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5 Backup and Disaster Recovery Lessons from Hurricane Season 2017

The Atlantic hurricane season has just over a month left, but the frequency of storms is winding down. From Franklin to Harvey, Maria, Ophelia, and more, 2017 has had ten Atlantic storms reach hurricane strength for the first time since 1893. We’ve seen an influx of hurricanes, heat waves, and other extreme weather, and it’s likely that we’ll see bigger, stronger storms in the future. It’s more important now than it has ever been to consider how these extreme weather events affect backup and disaster recovery plans for businesses of all sizes. As hurricane season comes to an end, here are the five big lessons.

Equipment Stored on the Ground is At Risk

If Hurricane Harvey taught us anything, it’s that hurricanes can cause substantial flooding—even in areas that aren’t prone to them. While the severity of flooding will depend on the location and the event, keeping equipment off the ground is always wise. Server racks, desktop computers, power generators, and other equipment will be rendered useless if floodwater reaches their circuits. For a greater chance of avoiding water-related issues, keep equipment on shelves or desks, and consider storing them on the building’s second floor if possible. If there’s no way to store servers and other gear off the ground (which can often be the case), it’s wise to at least include in your DR plan a way to move equipment somewhere safe if a large hurricane threatens your business.

Secondary Power is a Must

Three weeks after Hurricane Maria, 80 percent of Puerto Rico was still without power. It’s now five weeks after Maria, and most residents still don’t have electricity. This serves as a not-so-gentle reminder that hurricanes can ravage power grids and keep business doors closed. Although authorities often can restore power in a few days following a disaster, it can also take weeks—even longer—for power to be fully restored. Businesses can’t wait weeks to restart operations. To keep working, consider including options like diesel generators for secondary power in your plan so you’re not forced to wait for local power officials to get the lights back on.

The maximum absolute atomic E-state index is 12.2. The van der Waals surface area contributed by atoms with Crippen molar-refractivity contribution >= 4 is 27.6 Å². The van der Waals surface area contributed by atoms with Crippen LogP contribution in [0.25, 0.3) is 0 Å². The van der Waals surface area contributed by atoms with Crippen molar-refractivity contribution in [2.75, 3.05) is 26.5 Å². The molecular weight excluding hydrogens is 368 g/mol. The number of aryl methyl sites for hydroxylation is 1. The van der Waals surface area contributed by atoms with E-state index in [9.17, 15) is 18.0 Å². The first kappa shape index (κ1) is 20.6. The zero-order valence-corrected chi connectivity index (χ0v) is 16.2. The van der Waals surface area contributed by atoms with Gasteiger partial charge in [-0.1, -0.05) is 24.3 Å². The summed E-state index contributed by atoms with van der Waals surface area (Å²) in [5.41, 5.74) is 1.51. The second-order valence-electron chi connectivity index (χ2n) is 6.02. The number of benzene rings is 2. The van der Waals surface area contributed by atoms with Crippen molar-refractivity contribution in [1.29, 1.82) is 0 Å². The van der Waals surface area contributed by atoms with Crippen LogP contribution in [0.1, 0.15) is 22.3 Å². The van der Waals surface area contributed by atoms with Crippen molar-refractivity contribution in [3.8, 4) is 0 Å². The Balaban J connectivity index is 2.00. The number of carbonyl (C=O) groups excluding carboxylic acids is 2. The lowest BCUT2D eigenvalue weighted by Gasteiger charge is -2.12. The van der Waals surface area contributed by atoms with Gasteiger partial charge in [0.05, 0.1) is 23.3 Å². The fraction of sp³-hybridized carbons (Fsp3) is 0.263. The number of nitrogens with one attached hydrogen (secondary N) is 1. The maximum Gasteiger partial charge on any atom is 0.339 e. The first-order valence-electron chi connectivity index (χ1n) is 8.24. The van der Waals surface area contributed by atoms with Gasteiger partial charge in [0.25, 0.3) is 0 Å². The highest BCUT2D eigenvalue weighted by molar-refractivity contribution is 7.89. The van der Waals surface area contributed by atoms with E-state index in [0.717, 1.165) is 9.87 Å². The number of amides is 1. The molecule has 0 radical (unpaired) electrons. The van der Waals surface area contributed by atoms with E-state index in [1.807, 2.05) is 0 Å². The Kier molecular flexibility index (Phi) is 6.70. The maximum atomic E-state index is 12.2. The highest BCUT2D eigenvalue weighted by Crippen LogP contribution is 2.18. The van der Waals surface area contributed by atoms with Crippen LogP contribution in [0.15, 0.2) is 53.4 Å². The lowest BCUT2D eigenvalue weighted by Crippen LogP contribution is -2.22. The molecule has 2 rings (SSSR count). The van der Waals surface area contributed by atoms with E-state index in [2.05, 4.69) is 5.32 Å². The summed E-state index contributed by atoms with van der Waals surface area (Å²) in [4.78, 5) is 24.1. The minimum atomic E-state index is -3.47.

Cloud Backups Aren’t Just Nice-to-Haves

In situations where a hurricane obliterates a whole business, local backups don’t matter—the equipment they’re stored on will be destroyed as well. Businesses depend on equipment, but it’s not nearly as important as the information stored on it. Cloud backups offer a way to keep data safe in geographically disparate regions so there’s no risk a hurricane will wipe out every copy. On top of that, many cloud solutions give businesses a way to keep doing business from the cloud using virtualized versions of backups. This lets them continue working, even when the situation is dire.

Proactive Action Isn’t Negotiable

Hurricanes typically take a few days to gain power and make landfall, but that’s not enough time to develop an effective plan that covers all the possible outcomes of a powerful storm. Creating a plan well ahead of time (as well as collecting hardware, generators, supplies, and so forth) is the best way to make sure your company is more disaster-resistant. The more proactive you can be, the more likely you are to save data and equipment and get back to work quickly.

Planning Requires Testing

Last, but most importantly, no plan should go untested. As you consider how you’ll handle disasters large and small, be sure to include regular tests to see how everything works. Document what went well and what didn’t, and continually refine your plan until you know you can meet all your recovery objectives, even in the face of the stronger storms to come.

Categories: Uncategorized
Tags: 2017 disastersdisaster recoveryHurricane
IT News: The Recovery Zone is an online publication designed to bring MSPs, VARs, and IT pros together to reach a common goal: to build better IT businesses. We’re sponsored by backup and disaster recovery leader StorageCraft® Technology Corporation, but we’re nothing like the corporate blogs you’ve seen in the past.